Asian economies faced with key challenges in next decade: Australian economist

Asian economies faced with key challenges in next decade: Australian economist
# 06 November 2013 19:51 (UTC +04:00)

Baku-APA. Asian economies are confronted with challenges in four key areas if they want to maintain growth in the next decade, a senior economist from the Australian Treasury warned on Wednesday, APA reports quoting Xinhua.

David Gruen, executive director of the Treasury's Macroeconomic Group, made the remark at an economic forum entitled "Asia's Economic Challenges and Policy Choices" held by the Australian National University (ANU)'s East Asian Bureau of Economic Research.

Gruen said in the past decade, Asia has accounted for over half of the world's economic growth. Even if excluding the advanced economies of Asia, the contribution of emerging Asia was almost a half.

Australian Treasury predicted that Asia will continue to contribute half of the world's economic growth at least in the coming decade and possibly beyond. But the growth will finally slow down to reflect the factors of slowing population growth and the maturing of technological catch-up, Gruen said.

To achieve the Phase 1 scenario, Asian economies have to overcome a number of substantial challenges.

"The first is ensuing trade remains inclusive and open," he said.

The export-led growth model has served Asia's development well because, among others, technological transfer coming from trade helps drive productivity growth.

"In economies of scale, exports can help growth. The import of world-class institutions and ideas from integrating with the rest of the world is crucial," he said.

Singapore, which has been consistently open to trade for decades, is a chronicle example of how economy with few natural endowment can become rich as part of the global trading network.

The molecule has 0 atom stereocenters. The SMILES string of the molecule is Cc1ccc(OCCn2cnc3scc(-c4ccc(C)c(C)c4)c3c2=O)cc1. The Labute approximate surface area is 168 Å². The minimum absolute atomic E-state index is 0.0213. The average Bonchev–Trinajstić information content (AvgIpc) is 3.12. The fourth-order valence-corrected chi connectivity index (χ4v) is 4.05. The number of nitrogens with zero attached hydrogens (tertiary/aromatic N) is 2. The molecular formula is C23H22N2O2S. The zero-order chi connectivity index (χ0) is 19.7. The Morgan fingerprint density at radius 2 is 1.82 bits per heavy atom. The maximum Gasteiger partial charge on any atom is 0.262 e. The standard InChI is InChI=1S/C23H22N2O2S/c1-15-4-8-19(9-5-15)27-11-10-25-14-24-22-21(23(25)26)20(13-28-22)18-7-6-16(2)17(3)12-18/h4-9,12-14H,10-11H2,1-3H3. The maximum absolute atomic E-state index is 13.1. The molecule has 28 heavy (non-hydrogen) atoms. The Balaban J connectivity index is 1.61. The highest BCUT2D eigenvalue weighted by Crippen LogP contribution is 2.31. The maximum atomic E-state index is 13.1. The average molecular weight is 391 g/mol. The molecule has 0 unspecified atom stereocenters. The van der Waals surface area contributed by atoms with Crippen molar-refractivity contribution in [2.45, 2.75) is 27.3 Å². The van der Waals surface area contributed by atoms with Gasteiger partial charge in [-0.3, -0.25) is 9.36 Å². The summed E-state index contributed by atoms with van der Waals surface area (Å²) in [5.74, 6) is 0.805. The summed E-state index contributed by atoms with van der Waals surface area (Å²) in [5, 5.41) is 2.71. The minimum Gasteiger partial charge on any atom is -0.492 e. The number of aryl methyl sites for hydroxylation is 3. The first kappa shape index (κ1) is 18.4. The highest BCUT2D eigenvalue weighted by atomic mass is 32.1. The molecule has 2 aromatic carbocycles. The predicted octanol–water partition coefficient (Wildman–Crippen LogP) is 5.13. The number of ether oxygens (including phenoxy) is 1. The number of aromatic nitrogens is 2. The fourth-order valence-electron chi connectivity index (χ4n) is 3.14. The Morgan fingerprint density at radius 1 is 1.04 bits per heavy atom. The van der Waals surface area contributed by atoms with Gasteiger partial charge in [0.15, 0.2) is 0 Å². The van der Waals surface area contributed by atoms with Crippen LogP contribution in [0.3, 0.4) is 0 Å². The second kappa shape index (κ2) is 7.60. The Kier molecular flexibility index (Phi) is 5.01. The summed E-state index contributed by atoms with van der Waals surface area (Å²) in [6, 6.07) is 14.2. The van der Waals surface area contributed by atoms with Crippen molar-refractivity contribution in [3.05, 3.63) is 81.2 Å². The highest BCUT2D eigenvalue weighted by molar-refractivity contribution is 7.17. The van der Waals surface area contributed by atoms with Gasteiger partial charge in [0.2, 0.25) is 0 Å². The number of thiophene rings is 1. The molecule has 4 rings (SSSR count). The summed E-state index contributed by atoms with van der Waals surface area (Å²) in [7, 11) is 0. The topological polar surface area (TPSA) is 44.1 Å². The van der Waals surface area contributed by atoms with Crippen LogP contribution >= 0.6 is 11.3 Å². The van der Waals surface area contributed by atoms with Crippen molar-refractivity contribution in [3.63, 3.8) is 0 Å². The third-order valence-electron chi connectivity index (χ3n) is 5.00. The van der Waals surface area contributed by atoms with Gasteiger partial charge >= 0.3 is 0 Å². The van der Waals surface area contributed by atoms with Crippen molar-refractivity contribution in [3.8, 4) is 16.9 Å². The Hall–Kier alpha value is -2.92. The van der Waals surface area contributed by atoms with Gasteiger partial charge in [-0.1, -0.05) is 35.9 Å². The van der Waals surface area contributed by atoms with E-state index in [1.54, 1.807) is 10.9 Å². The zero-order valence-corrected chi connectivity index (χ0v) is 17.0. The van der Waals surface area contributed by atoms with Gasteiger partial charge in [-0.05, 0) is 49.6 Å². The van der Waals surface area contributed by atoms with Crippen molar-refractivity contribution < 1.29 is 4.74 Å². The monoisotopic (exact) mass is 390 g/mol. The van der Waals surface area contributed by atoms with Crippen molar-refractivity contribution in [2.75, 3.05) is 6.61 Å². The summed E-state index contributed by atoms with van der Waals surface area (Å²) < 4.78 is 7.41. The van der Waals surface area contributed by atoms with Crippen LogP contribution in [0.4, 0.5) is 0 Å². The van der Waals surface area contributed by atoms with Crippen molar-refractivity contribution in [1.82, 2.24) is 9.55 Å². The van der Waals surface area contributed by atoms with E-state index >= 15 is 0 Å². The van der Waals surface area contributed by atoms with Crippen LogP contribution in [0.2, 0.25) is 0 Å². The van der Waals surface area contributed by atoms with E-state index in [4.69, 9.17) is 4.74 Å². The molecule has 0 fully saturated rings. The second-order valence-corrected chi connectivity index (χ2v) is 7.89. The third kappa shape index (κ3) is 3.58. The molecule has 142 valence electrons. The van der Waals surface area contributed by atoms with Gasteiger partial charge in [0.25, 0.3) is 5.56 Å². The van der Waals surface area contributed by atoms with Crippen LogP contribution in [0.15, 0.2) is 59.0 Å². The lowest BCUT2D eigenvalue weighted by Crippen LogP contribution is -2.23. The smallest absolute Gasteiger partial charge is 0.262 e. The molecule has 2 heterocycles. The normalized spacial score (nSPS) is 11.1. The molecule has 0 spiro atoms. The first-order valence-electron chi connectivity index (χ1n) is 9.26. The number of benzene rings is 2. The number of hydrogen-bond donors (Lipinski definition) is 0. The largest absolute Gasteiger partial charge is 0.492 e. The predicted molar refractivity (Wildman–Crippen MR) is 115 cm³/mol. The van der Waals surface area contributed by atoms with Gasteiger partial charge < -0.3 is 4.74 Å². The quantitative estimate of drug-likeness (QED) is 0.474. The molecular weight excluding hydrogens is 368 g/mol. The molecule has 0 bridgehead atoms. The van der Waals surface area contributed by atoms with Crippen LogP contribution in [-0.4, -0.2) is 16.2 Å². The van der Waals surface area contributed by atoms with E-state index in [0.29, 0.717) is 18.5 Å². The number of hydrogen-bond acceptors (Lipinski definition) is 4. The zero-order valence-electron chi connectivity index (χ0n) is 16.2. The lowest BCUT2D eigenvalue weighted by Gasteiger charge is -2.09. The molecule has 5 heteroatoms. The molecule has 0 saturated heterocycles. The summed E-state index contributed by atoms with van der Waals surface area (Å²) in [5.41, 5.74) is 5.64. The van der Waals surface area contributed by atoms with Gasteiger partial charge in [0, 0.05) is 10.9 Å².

Future trade arrangement needs to be inclusive. Both the RCEP ( Regional Comprehensive Economic Partnership) and the TPP (Trans- Pacific Partnership) will go towards promoting a rule-based trading partnership in the region.

TPP is the economic centerpiece of U.S. rebalance to Asia but yet to include some of the big regional players such as China, India and Indonesia. Meanwhile, RCEP is less ambitious but potentially more inclusive.

The challenge for the region is to ensure that over time TPP and RCEP will converge or walk towards an open regional market, Gruen said.

The second challenge is dealing with demographic challenges. Asia's most significant endowment is its labor. But the picture is different in different parts of Asia.

China, Japan and South Korea are already faced with an aging population which put pressure on their pension systems, labor markets and health care.

India and Indonesia have one of the youngest demographic profiles in the world. But if these young people can not find employment and earn satisfactory income, they can become sources of social and political instability.

"Catching the demographic dividend is a challenge itself," Gruen said.

He called on governments to take measures to close gender cap as a way to secure strong medium-term growth.

The third challenge is managing complex and potentially freud process of capital account and financial market liberalization.

"Possibly even more significant than regional integration on trade and more risky than managing changing demographic profiles is handling the opening of the region to freer flow of capital without overwhelming what in most Asian economies have been sheltered financial markets," he said.

For example, the financial opening in China represents huge opportunities but also significant risks. Despite China having the second largest economy in the world, accounting for 15 percent of the world's output at purchasing power parity, the Renminbi accounts for only 2 percent of the world's foreign exchange turnover. China's stock markets account for 7 percent of the world 's stock market capitalization and China's bond market accounts for 5 percent of global bond outstanding.

"This means China could grow very fast even when it does open up, but opening also means exposing the domestic financial system to outside market forces in a way that China hasn't experienced before," Gruen said.

"A cautious measure and prudent integration may be preferable in gaining reforms."

The fourth is avoiding catastrophic environmental harm including dealing with climate change in longer term.

Talking about China, Gruen quoted that of the world's 20 most polluted cities, 16 are in China. Half of the Yellow River is biologically dead. And only 2 percent of urban citizens in China are breathing clean air by EU standard.

Gruen said environmental issue has imposed real constraints on not only the quality of Chinese people's life but also their productivity and live expectancy.